Updated: June 11th, 2015

In the past few weeks I've been implementing advanced search at Plaxo, working quite closely with Solr enterprise search server. Today, I saw this relatively detailed comparison between Solr and its main competitor Sphinx (full credit goes to StackOverflow user mausch who had been using Solr for the past 2 years). For those still confused, Solr and Sphinx are similar to MySQL FULLTEXT search, or for those even more confused, think Google (yeah, this is a bit of a stretch, I know).


  • Both Solr and Sphinx satisfy all of your requirements. They're fast and designed to index and search large bodies of data efficiently.
  • Both have a long list of high-traffic sites using them (Solr, Sphinx)
  • Both offer commercial support. (Solr, Sphinx)
  • Both offer client API bindings for several platforms/languages (Sphinx, Solr)
  • Both can be distributed to increase speed and capacity (Sphinx, Solr)

Here are some differences

Related questions


In my experience, Solr is very-very fast on the query side. It is also very powerful. The indexing side is very CPU and memory intensive and is an unfortunate side effect of having such a feature-rich, fast application. Nevertheless, I highly recommend Solr.

For disclaimer purposes, I have not had much experience with Sphinx and, again, all credit for this comparison goes to mausch.

By the way, here's a really good resource for Solr 1.4 that just came out: Solr 1.4 Enterprise Search. I have this book and it's quite helpful in explaining such topics as multicore setup, search methods, replication, etc.

● ● ●

Artem Russakovskii is a San Francisco programmer, blogger, and future millionaire (that last part is in the works). Follow Artem on Twitter (@ArtemR) or subscribe to the RSS feed.

In the meantime, if you found this article useful, feel free to buy me a cup of coffee below.

  • Artem,

    "if you ever need to embed or extend (not just "use") Sphinx in a commercial application, you'll have to buy a commercial license."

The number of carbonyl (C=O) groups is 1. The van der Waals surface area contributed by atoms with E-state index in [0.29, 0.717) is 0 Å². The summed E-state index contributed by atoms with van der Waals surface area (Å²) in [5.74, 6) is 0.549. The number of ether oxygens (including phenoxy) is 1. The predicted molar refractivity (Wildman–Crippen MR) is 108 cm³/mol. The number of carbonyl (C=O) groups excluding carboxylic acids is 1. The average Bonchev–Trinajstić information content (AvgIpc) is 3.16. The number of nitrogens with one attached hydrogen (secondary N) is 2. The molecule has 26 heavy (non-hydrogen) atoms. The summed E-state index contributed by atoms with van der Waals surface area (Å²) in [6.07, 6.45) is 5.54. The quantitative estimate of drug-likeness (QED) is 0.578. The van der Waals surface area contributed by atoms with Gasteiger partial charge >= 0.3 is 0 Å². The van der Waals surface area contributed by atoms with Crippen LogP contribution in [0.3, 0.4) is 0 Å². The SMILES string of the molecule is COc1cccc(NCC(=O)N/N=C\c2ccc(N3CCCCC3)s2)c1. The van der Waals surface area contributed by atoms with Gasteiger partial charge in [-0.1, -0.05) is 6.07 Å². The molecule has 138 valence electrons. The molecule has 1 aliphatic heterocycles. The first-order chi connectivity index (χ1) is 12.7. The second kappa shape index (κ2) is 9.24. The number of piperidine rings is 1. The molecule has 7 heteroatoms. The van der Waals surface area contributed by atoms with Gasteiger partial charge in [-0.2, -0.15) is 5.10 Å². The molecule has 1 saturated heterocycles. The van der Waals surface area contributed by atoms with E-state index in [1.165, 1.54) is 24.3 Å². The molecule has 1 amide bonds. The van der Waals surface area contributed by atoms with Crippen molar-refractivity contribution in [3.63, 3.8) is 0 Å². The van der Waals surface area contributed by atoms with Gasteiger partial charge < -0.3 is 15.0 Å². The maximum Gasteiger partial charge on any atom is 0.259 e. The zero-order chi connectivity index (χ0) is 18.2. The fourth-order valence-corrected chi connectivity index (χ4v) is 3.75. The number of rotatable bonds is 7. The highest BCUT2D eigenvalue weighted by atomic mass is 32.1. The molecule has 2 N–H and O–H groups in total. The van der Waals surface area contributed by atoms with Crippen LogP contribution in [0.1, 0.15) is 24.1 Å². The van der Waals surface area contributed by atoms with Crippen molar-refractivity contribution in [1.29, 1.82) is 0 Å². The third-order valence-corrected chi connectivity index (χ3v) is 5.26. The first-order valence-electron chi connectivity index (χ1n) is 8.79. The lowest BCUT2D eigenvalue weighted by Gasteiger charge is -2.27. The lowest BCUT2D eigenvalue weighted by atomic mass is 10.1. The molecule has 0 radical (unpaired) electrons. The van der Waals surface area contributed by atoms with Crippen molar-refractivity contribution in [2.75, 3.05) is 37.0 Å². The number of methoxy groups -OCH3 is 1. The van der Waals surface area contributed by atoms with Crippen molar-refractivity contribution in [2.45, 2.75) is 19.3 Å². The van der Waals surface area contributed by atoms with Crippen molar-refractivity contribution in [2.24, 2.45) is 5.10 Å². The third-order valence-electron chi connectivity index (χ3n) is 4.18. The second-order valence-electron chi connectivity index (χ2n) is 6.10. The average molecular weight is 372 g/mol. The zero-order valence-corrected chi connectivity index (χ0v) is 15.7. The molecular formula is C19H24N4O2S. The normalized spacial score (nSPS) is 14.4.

I think you need to be more careful about the wording here. In fact, I think it is best to stop at "it is GPLv2," because it is very difficult to say anything accurate about the GPL's restrictions in a few words like that. You need to define a commercial application, for example, and you need to define embed, extend, and use.

  • Baron, Sphinx's license is *very* clear about its GPL situation and the meaning of "embed", "extend" and "use". See http://www.sphinxsearch.com/licensing.html

  • Marco Lazzeri

    Field collapsing is not complete in Solr (click on the link you linked). That's why I'm switching to Xapian.

    Thanks for the article! Cheers

  • noone

    Unfortunately SOLR does not have a background indexer like Sphinx does which can automatically index in the background a mysql database and you must write more code to do so.

    • Bobby

      I have to disagree with you on that one. It does have the ability to index in the background on its own. There is no scheduler to do it. I personally use Solr with PHP. I have cron jobs that the make the calls to Solr to initiate a full-import or delta-import. You can also directly add/delete/edit solr records, in my case when I update a product the old record is deleted and a new one is instantly added.

  • noone

    I will correct myself by saying that i just noticed the DataImportHandler (http://wiki.apache.org/solr/DataImportHandler)

  • Bo Blangstrup

    Might want to add:

    If you want to deploy the search server on a windows platform then solr is the way to go since sphinx does not support multithreading on windows.

  • drdick

    The author of this article is ill-informed in my opinion. He even admits as much stating '…I have not had much experience with Sphinx.'
    Therefore one who reads this article must ask themselves, why make declaratory statements regarding comparisons between Sphinx and Solar, when you know very little about Sphinx… If you are interested in making an informed decision feel free to reference the Sphinx Feature List:
    http://www.sphinxsearch.com/about/sphinx/ and then compare that to Lucene/Solar.

  • a

    stackoverflow user, mausch, on which this blog post is based stated that he hasn't used sphinx.

  • MagentoEye

    Sphinx is an extremely easy system to get up and running.

  • nestormata

    3 Big advantages of Sphinx:
    – The memory footprint is smaller than Solr, a very important point if you need to run it in a small VPS.
    – Is very simple to setup, easier than Solr
    – It provides an interface under MySQL interface, so is already "supported" by pretty much all technologies (at least those supporting MySQL), and therefore you don't need any special logic or integration to use it, just like if you are using your database.

  • Bina Shah

    Artem, thank you for providing information on search and comparing Solr and Sphinx. I am in the beginning/research phase of developing search tool for our intranet web site. I was planning to write Search tool from scratch using Ruby on Rails, and Oracle database server, and I came across your article. Since this article is few years old, do you still recommend Solr for Search?

    • Mark

      He hasn't provided it, hes copy and pasted it from a stack overflow question from 2009 and now passing if off as his own work! Disgusting and shameless to be doing that